We see the shifts across Canada.  In a Montreal gift shop, among the t-shirts and key chains, includes a Native’ section of gifts.  When I first walked by the shop, I saw in the window,  and then later in the store, the Made In China neon feather headdresses aimed at children.  I asked about them and had a wonderful discussion with the sales clerk.  It was non-shaming and informative.  The clerk had no idea of the significance of the Headdress to First Nations (who use them) and the role it plays as medicine and honour.  We talked about her culture and things that were important to her grandparents.  She shared how various symbols, similar to the head dress, that were spiritual in nature and now being used by others now, often as ‘stylish’ tattoos.  After our chat I left, and if nothing else, felt grateful to have the courage and teachings that could be shared, in a good and honourable way.  The next day, as I flew out west my friends I was in Montreal with sent me a text: a picture of the store window – sans headdress.  They had removed it.

I had the chance to stop by the shop again over New Years and the entire section of commercialized fake Indigenous gifts were gone, including the head dress.  The remaining items were from Indigenous owned companies that provide many of those goods to similar shops and genuine Indigenous art pieces. I spoke with owner and we shared a wonderful moment in an embrace.  She told me when her daughter, (the clerk) passed on to her more of what I had shared, (she had been listening the first time I was there) she immediately took them all out and threw them away, committing to not every carry them again.  She shared after listening she learned more….knowing she could do something.  No shame.  Just learning and action.

The same can be said about the hundreds of people who have taken part in our Community Talking Circles here in Kingston.  There is an interest in learning more – building knowledge, understanding and competency on how to develop meaningful relationships with not only Indigenous Peoples in Canada, but with the accurate history of our country.  Shame and guilt aren’t a requirement, nor helpful in the path towards reconciliation.  Learning is.  Listening is.  Work is.

One of the best opportunities for individuals and businesses to do this listening, learning and work comes from our good friend, and one of our senior consultants at Three Things, CEO of Sakatay Global, Shannon Monk Payne.  Sakatay Global works with socially conscious organizations who believe in truth and reconciliation and who want the tools to build their cultural confidence and to cultivate vibrant and meaningful relationships with Indigenous people.  Shannon is offering the Circle Approach to Cultural Confidence™ online, and the next session begins on October 19th, 2017.  Now is the time to explore this as an option to build your knowledge and confidence about what reconciliation can look like in Canada.  It is an investment in your personal and/or professional growth towards reconciliation.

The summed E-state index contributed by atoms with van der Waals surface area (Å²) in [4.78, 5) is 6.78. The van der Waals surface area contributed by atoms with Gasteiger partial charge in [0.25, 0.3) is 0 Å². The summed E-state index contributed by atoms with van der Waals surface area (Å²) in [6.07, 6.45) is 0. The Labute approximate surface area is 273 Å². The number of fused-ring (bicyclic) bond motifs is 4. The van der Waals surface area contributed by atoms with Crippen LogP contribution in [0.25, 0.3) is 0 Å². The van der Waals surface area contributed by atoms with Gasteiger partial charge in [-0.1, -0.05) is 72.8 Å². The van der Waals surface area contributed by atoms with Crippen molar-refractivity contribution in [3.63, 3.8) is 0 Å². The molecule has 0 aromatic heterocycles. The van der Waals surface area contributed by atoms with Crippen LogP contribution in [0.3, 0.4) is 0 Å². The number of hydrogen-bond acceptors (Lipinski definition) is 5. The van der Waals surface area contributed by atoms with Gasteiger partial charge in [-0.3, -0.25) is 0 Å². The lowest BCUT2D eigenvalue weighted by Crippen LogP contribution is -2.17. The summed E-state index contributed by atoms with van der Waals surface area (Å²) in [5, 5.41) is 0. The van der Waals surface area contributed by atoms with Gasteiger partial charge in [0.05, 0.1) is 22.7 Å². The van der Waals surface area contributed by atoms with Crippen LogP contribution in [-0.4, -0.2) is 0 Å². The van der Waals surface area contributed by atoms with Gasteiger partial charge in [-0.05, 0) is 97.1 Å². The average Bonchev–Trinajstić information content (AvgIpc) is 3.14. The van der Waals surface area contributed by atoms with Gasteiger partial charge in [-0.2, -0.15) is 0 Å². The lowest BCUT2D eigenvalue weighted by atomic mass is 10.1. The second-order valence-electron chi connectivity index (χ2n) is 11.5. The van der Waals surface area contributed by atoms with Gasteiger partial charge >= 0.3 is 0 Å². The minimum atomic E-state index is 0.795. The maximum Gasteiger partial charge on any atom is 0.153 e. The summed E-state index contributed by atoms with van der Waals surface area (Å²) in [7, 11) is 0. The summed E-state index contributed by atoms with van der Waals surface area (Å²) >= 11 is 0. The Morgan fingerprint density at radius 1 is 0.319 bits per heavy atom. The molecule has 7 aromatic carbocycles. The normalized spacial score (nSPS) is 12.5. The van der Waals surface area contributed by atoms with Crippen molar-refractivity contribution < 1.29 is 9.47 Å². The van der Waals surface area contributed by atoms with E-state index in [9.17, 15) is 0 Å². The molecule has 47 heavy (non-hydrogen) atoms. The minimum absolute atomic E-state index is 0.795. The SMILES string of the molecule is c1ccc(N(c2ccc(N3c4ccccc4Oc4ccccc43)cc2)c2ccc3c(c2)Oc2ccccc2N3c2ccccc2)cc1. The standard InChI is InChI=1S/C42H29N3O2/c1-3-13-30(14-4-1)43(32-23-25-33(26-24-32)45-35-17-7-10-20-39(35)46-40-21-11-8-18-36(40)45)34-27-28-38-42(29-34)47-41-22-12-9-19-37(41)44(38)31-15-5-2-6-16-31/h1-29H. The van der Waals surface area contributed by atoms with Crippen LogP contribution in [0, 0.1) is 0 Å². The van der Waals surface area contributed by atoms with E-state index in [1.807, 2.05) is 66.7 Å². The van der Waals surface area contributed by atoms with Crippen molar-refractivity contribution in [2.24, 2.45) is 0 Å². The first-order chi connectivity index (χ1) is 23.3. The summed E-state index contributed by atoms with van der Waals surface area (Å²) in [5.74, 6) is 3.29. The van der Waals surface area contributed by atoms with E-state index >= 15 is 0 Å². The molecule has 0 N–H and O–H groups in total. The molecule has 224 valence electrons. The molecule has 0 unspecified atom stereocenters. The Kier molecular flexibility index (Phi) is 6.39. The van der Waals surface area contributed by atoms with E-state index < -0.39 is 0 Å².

Shannon has been a leader and innovator for decades with a focus on education and reconciliation.  She has worked in First Nations, within government and education and with the Assembly of First Nations.  She is a sought after commentator on Indigenous issues and has worked with business, NGO’s and governments (Indigenous and non) to help them along the path of reconciliation.  In addition to her being on our list of the most knowledgeable people we know – she is funny, passionate and a beautiful demonstration of someone who walks in a good way.

We are proud to be part of her team and this is the reconciliation “How-To-Guide” you have been looking for!  This course is based on The Circle Approach to Cultural Confidence™ and guides participants through the six steps necessary for moving towards reconciliation.  This is an introductory course to build cultural confidence – and today is a great day to start – or build upon, your journey towards reconciliation.  Taking part will help will help you break barriers and build bridges to positive relationships between Indigenous and non-Indigenous peoples in your organization, community and Canada.

So yes, some days it’s hard not to be skeptical – but today isn’t one of them.  We see reconciliation – and its intention – of righting wrongs – from the past, and today occurring across Canada.  Even regarding the social media post highlighted above, the comments that followed from diverse Canadians were clear: those ideas are not welcome here.  So, though there is work to do, we know that people are doing just that: the work.  Learn more at www. and register today and work through this journey with like-minded individuals.